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I got stuck on a homework question. If anyone could help me with this certain problem, I would be grateful. I'll state what the problem say and some relevant theorem (i believe) that I used to partly prove the problem.

Problem: A decryption exponent for an RSA public key $(N,e)$ is an integer $d$ with the property that $a^{de} \equiv a \mod N$ for all integers $a$ such that $\gcd(a,N) = 1$. Note that $N = pq$ but $p,q$ is unknown where $p,q$ are distinct primes and $e$ is the encryption exponent.

Suppose I can find a decryption exponent for a given $(N,e)$ where $N$ is a fixed modulus and for a large number $e$ that is not $N$. How can I factor $N$?

Attempt: According to the RSA public key cryptosystem, primes $p$, $q$ are picked such that they are distinct and an encryption exponent $e$ is chosen such that $\gcd(e, (p-1)(q-1)) = 1$.

So here's what I did: Suppose that I am given two public keys with both public keys having the same modulus, so I have $(N, e_1)$ and $(N,e_2)$. By hypothesis, I can find $d_1$ and $d_2$ such that $e_1d_1 \equiv 1 \mod (p-1)(q-1)$ and $e_2d_2 \equiv 1 \mod (p-1)(q-1)$. By definition of congruences, there exists $k_1, k_2 \in \mathbb{Z}$ such that $e_1d_1 - 1 = k_1[(p-1)(q-1)]$ and $e_2d_2 - 1 = k_2[(p-1)(q-1)]$. Then I took the $\gcd(e_1d_1-1,e_2d_2 -1) = \gcd(k_1,k_2)[(p-1)(q-1)]$.

Consider the case when $\gcd(k_1,k_2) = 1$. Then we found the value of $(p-1)(q-1)$, so $(p-1)(q-1) = pq - (p+q) + 1 = N - (p+q) + 1$. This implies that $(p+q) = N + 1 - (p-1)(q-1)$. So we use the quadratic formula to solve $X^2 - (p+q)X + N$ since this equation equals $(X-q)(X-p)$. Hence, I found the factors of $N$.

But if the case that $\gcd(k_1,k_2) > 1$ seems to got me stuck. If anyone can help me with this by providing a way to think about this problem, that'll be great.

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1 Answer 1

I would try finding non-trivial square roots of $1$ modulo $N$. This is a bit probabilistic, but works in practice reasonably quickly I think.

You know that $de-1=\ell\,\mathrm{lcm}\{(p-1),(q-1)\}$. Note that both $p-1$ and $q-1$ are even, so they are not coprime. Write $$ de-1=2^km, $$ with $m$ odd (this is easy as you can just keep dividing by two). Let $a$ be a random integer. Most likely it is coprime to $N$ (check with Euclid- if not , then you found a factor of $N$ and can quit). Compute the power $z=a^m$ modulo $N$. Keep squaring $z$ (modulo $N$). We know that $z^{2^k}\equiv 1\pmod N$, because $$ z^{2^k}\equiv a^{2^km}\equiv 1\pmod N, $$ as $2^km$ is divisible by both $p-1$ and $q-1$. Let $k_1$ be the smallest integer, $0\le k_1\le k$, such that $z^{2^{k_1}}\equiv 1\pmod N$. If $k_1=0$, then we are out of luck, and must try another $a$. Otherwise let us examine $$ x\equiv z^{2^{k_1-1}} \pmod N. $$ Then $x^2\equiv 1\pmod N$. If $x\equiv -1$, then, again we are out of luck, and should try another $a$. If not, then we are done, because $(x-1)$ (and $(x+1)$) will have a non-trivial common factor with $N$ that we can again find with Euclid's algorithm.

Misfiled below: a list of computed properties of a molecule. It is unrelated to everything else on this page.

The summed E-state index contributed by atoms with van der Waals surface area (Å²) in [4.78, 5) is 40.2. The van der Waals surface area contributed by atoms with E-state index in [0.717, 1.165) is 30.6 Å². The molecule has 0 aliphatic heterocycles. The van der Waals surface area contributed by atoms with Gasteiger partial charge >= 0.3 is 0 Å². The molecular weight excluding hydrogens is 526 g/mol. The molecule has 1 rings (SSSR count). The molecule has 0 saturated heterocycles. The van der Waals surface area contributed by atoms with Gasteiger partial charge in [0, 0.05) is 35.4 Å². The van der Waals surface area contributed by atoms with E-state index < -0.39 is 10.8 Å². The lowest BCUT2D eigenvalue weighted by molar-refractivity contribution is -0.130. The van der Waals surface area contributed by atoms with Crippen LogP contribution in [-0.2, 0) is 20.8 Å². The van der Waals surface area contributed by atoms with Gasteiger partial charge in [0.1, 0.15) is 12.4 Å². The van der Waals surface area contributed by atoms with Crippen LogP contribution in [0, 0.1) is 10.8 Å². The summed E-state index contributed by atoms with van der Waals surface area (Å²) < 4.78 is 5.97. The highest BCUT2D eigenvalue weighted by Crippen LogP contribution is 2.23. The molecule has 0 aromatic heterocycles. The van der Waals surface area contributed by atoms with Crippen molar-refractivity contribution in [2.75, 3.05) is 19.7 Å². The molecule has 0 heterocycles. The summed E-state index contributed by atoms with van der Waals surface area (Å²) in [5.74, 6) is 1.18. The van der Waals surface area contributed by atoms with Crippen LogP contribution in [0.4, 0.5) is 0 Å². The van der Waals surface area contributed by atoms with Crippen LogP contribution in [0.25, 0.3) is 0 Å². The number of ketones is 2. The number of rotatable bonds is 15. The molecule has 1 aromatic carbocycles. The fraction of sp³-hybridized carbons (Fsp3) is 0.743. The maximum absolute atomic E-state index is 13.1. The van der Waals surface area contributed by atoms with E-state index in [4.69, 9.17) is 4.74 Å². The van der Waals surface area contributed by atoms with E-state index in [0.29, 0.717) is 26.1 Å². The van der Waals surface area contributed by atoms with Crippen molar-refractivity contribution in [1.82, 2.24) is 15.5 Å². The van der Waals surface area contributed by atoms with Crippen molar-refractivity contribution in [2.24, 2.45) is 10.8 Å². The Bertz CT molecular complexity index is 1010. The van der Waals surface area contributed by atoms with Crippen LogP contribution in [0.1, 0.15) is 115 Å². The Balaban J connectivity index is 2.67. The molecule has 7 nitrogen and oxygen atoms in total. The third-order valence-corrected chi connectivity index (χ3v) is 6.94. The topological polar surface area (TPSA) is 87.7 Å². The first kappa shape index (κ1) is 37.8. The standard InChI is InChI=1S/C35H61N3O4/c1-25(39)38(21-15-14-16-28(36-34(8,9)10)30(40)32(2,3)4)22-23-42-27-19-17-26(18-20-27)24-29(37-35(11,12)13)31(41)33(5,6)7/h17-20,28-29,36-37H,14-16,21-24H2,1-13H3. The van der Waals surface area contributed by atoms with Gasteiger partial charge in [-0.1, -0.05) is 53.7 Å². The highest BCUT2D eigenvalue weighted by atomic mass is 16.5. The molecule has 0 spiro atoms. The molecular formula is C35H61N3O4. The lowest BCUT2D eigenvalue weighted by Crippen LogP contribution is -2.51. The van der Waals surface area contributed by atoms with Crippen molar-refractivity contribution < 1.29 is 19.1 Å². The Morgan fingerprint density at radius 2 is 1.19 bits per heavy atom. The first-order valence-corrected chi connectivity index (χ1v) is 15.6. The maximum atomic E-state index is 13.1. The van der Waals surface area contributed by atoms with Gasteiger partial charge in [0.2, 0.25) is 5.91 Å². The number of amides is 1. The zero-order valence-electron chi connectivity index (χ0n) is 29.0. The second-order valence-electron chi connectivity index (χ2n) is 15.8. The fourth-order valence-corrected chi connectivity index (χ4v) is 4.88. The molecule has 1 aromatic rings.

Can we be denied success by a string of bad luck? Not really! Let $U_{q,2}$ be the group of residue classes modulo $q$ of order that is a power of two (=2-Sylow subgroup of $\mathbb{Z}/q\mathbb{Z}^*$), and similarly $U_{p,2}$. Then $z$ is equally likely to land on any element of $U_{q,2}$ (resp. $U_{p,2}$), and by CRT these two choices are independent from one another. The process fails, if and only if $z$ has the same order $2^{k_1}$ in both groups, because that is when $z^{2^{k_1-1}}\equiv-1$ modulo both $p$ and $q$ resulting in $x\equiv -1\pmod{N}$. The chance of this happening is at most one half. If $|U_{q,2}|=|U_{p,2}|$, then we succeed at least when $a$ is a quadratic residue modulo exactly one of the factors $p$ and $q$, because $z$ is in the maximal proper subgroup of $U_{q,2}$ (resp. $U_{p,2}$), iff it is a quadratic residue modulo $q$ (resp. modulo $p$). If $|U_{q,2}|\neq|U_{p,2}|$, the situation is even better, because success is guaranteed, when $z$ is of maximal order in the bigger group.

So with at least an even money chance of success in each round, we will succeed sooner rather than later.

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So a bit similar to Rabin-Miller primality testing. I think that the penultimate paragraph can be simplified (the business with quadratic residue vs. non-residue), but can't wrap my head around it now. –  Jyrki Lahtonen Jul 9 '12 at 11:42
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@MathNewbie: In your other question square roots of integers modulo $pq$ were also studied. Here it is a special case of looking for square roots of one. Except this time we use the square roots to find factors, not the other way around as was the case there. –  Jyrki Lahtonen Jul 10 '12 at 6:09
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@MathNewbie: This question is an even better match! In fact, they could all come from the same chapter of a textbook - one exercise logically leading to the next. –  Jyrki Lahtonen Jul 10 '12 at 6:12
    
Ah I see how I can apply it. Thanks. ;) –  MathNewbie Jul 10 '12 at 9:40

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